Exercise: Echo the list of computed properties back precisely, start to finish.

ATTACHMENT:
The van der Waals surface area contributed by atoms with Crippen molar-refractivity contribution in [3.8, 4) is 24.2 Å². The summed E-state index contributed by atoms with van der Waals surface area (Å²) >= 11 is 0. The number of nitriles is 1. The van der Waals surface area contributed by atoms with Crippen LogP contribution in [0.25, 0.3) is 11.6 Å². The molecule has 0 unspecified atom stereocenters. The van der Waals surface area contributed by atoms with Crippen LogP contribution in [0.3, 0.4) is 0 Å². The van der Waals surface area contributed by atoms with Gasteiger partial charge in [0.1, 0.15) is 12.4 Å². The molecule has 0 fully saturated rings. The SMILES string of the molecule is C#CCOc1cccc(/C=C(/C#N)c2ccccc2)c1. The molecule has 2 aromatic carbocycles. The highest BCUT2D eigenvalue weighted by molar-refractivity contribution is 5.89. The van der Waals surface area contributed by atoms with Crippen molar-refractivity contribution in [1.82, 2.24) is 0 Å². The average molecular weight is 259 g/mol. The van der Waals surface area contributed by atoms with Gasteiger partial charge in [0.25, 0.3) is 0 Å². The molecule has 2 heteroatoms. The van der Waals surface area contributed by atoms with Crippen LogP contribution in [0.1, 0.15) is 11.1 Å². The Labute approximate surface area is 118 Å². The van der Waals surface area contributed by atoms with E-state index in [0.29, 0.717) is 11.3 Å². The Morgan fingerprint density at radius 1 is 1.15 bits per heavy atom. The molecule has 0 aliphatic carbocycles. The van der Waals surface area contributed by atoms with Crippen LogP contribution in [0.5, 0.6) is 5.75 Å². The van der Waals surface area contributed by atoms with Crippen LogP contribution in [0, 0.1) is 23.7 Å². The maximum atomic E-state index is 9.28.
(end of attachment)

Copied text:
The van der Waals surface area contributed by atoms with Crippen molar-refractivity contribution in [3.8, 4) is 24.2 Å². The summed E-state index contributed by atoms with van der Waals surface area (Å²) >= 11 is 0. The number of nitriles is 1. The van der Waals surface area contributed by atoms with Crippen LogP contribution in [0.25, 0.3) is 11.6 Å². The molecule has 0 unspecified atom stereocenters. The van der Waals surface area contributed by atoms with Crippen LogP contribution in [0.3, 0.4) is 0 Å². The van der Waals surface area contributed by atoms with Gasteiger partial charge in [0.1, 0.15) is 12.4 Å². The molecule has 0 fully saturated rings. The SMILES string of the molecule is C#CCOc1cccc(/C=C(/C#N)c2ccccc2)c1. The molecule has 2 aromatic carbocycles. The highest BCUT2D eigenvalue weighted by molar-refractivity contribution is 5.89. The van der Waals surface area contributed by atoms with Crippen molar-refractivity contribution in [1.82, 2.24) is 0 Å². The average molecular weight is 259 g/mol. The van der Waals surface area contributed by atoms with Gasteiger partial charge in [0.25, 0.3) is 0 Å². The molecule has 2 heteroatoms. The van der Waals surface area contributed by atoms with Crippen LogP contribution in [0.1, 0.15) is 11.1 Å². The Labute approximate surface area is 118 Å². The van der Waals surface area contributed by atoms with E-state index in [0.29, 0.717) is 11.3 Å². The Morgan fingerprint density at radius 1 is 1.15 bits per heavy atom. The molecule has 0 aliphatic carbocycles. The van der Waals surface area contributed by atoms with Crippen LogP contribution in [0.5, 0.6) is 5.75 Å². The van der Waals surface area contributed by atoms with Crippen LogP contribution in [0, 0.1) is 23.7 Å². The maximum atomic E-state index is 9.28.